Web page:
She stared at the square image of a pair of hands in front of her, and through the limited size of her cellphone screen, she recognized him.
It’s him. She recognizes the hand.
She recognizes the fingers, the way they are curled as if ready to grasp something, anything, that comes his way. Exactly how he lives his life.
She could tell it was him in the picture from the shape of the nails; the way they are trimmed, and how the edges are always a bit dirty, though she never understands why they are dirty.
She never asks.
There were many things she understands about him, just as many as the things she doesn't. But she stopped asking since a long time ago. She learned that questions unsettled him. And after some time, questions unsettled her too. So she stopped asking questions, not only to him, but also to life.
What people talked about as moving with the flow of life, is more like a merry-go-round to her. Sometimes you’re a few inches below life, sometimes you’re a few inches off the ground. Never too high, never too low, and even if it is, it doesn't feel like it, especially when you look back over your shoulders when everything has passed, because we are the masters of denial of our own misery. That’s what she thought.
The world is a merry-go-round, a few inches up, a few inches down, a few inches further, and before you know it you’re back where you were before, ready to be spinning in the same orbit again, running on the same path again, chasing whatever it is in front of you, reaching out to grasp whatever it is in front of you and fail every single time because they are just like you, spinning in the same orbit, running on the same path, just a few inches ahead of you.
So there's not point asking questions to life. The world is a merry-go-round and it is easier if you just know your place and stop asking questions.
‘That's pathetic’, he said, with a pair of eyes looking at hers sadly. And he left whatever questions he had hanging in the air because like her, he also knows that questions unsettle her too.
Being her usual sensitive self, she recognized the sadness in his eyes. She wondered why but kept it to herself.
‘The world is a merry-go-round, flowing like water and philosophy be damned.’ Thus, she said.
The world is a merry-go-round but somehow they never really return to where they were before. Probably there's a glitch in the mechanism of the universe. Probably all the spinning and twirling got a little too harsh and things and particles and fate and wishes are thrown out of orbit.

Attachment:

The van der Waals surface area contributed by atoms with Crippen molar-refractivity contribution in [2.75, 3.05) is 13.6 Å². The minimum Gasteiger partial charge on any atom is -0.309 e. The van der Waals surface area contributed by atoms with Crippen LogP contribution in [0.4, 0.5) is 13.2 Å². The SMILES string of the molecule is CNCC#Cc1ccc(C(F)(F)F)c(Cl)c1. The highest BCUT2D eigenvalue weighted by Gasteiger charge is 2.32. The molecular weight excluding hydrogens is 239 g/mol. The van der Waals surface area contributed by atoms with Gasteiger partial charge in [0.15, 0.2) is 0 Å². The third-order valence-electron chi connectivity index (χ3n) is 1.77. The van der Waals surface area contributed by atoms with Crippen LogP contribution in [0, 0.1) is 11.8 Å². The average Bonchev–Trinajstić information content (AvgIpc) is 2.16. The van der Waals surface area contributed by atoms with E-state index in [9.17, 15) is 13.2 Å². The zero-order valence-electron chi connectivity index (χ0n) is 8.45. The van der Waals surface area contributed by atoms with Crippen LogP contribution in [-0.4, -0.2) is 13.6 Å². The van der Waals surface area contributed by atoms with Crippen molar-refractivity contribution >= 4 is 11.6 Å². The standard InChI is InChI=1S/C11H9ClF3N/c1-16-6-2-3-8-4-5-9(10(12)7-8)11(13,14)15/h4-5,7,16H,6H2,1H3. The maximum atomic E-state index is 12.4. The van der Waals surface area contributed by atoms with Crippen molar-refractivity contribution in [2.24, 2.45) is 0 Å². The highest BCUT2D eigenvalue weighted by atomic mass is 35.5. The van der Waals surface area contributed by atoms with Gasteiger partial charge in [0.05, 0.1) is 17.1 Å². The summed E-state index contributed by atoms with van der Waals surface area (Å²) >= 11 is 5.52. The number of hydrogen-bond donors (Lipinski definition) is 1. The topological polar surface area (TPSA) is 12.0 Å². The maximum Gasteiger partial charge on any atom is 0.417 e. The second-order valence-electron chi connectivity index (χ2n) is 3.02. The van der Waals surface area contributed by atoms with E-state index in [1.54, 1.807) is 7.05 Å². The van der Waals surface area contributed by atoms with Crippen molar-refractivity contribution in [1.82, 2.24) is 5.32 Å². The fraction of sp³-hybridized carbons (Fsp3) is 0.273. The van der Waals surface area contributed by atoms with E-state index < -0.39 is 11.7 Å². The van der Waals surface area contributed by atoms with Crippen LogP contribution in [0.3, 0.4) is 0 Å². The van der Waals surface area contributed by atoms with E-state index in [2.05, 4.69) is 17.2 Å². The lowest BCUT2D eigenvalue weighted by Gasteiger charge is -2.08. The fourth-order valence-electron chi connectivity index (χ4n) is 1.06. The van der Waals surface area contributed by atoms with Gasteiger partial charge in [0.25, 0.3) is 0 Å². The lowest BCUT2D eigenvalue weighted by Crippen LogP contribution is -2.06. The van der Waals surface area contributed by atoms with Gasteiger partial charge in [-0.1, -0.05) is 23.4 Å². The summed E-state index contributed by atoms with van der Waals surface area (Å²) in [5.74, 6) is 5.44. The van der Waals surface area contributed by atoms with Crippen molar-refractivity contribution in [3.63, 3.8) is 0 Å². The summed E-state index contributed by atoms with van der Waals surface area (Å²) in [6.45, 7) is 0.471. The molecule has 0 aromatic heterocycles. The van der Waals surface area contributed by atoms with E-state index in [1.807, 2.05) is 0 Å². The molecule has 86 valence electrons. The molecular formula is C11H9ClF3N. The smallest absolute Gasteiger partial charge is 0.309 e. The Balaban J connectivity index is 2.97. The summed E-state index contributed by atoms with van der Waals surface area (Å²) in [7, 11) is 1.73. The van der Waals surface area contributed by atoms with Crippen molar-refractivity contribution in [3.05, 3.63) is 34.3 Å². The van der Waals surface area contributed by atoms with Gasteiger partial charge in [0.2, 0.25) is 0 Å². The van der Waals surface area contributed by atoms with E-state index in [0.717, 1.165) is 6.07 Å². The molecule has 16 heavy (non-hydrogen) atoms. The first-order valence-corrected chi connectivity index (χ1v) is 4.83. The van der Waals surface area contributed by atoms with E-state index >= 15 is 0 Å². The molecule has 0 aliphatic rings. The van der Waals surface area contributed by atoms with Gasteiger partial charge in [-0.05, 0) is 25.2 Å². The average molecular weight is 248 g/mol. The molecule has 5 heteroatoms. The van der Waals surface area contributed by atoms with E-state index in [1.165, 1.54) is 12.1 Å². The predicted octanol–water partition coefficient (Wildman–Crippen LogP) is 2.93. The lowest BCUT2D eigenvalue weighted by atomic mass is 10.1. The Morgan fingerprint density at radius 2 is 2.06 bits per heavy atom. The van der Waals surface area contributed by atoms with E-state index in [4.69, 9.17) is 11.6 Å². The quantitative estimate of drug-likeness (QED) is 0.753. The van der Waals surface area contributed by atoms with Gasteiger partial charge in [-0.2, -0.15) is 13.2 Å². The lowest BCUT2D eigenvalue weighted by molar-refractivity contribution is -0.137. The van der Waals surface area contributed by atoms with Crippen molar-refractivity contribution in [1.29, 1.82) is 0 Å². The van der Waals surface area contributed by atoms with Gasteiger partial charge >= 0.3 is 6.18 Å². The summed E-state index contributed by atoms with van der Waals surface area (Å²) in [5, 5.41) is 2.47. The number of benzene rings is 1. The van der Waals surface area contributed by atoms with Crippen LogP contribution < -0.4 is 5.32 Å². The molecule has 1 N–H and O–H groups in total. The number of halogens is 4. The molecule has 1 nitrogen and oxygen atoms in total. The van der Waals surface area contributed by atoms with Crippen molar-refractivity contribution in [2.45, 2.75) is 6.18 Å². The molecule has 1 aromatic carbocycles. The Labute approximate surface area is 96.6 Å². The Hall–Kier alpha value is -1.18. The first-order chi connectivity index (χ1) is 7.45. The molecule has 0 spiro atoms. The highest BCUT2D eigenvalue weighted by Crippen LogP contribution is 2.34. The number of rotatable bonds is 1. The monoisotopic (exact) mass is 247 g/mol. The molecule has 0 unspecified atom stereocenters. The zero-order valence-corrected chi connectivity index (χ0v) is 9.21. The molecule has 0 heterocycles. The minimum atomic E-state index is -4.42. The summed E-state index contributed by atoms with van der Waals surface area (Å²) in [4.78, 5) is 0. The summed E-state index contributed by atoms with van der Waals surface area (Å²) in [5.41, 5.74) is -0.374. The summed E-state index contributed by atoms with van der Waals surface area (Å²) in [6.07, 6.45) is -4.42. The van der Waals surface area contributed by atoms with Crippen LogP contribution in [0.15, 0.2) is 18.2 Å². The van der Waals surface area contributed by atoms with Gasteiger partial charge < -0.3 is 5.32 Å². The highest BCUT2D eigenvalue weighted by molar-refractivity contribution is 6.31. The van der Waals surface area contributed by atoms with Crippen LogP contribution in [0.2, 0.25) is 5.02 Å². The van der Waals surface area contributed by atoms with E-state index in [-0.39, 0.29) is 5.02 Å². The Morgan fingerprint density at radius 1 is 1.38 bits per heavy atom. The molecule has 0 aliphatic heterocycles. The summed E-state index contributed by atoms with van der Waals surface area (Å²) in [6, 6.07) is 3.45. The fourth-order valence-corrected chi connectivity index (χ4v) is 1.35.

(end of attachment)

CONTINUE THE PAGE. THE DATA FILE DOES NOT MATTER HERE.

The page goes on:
Because it seems that something has been shifting along the way, and every single time, they were brought back a few inches further from where they were. Just a few inches further, but never closer to each other.
She stared at the pair of hands in the square image on her screen. Judging from the way the picture was taken, it seems that it was made based on his request. It wasn't like him to leave his face out of the frame though, but perhaps he's changed now. With all the spinning and twirling of the merry-go-round, it's only normal, she thinks.
Once again she finds herself in amazement. How easy it is for her to recognize him, even when he's moved a few inches from where he was before, changed a little bit from how he was before, hiding a little bit more than he used to.
She recognizes the hands, the veins that run from his wrist to the tips of his fingers, the way it held out in front of him, embracing everything that life has to offer, or the way it curled back moving away from her, some time during the bumpy ride of the merry-go-round. She recognizes him, from afar, from up close, with closed eyes, through the brightest day, under the darkest shadow.
They can zoom in his picture down to pixels, she thinks, and she would still be able to recognize him.
With that thought, she leaned herself back to the chair and close her eyes. It's not so much of a consolation, but it is the one thing about him that doesn't leave her unsettled.
She recognizes him, and the life in him.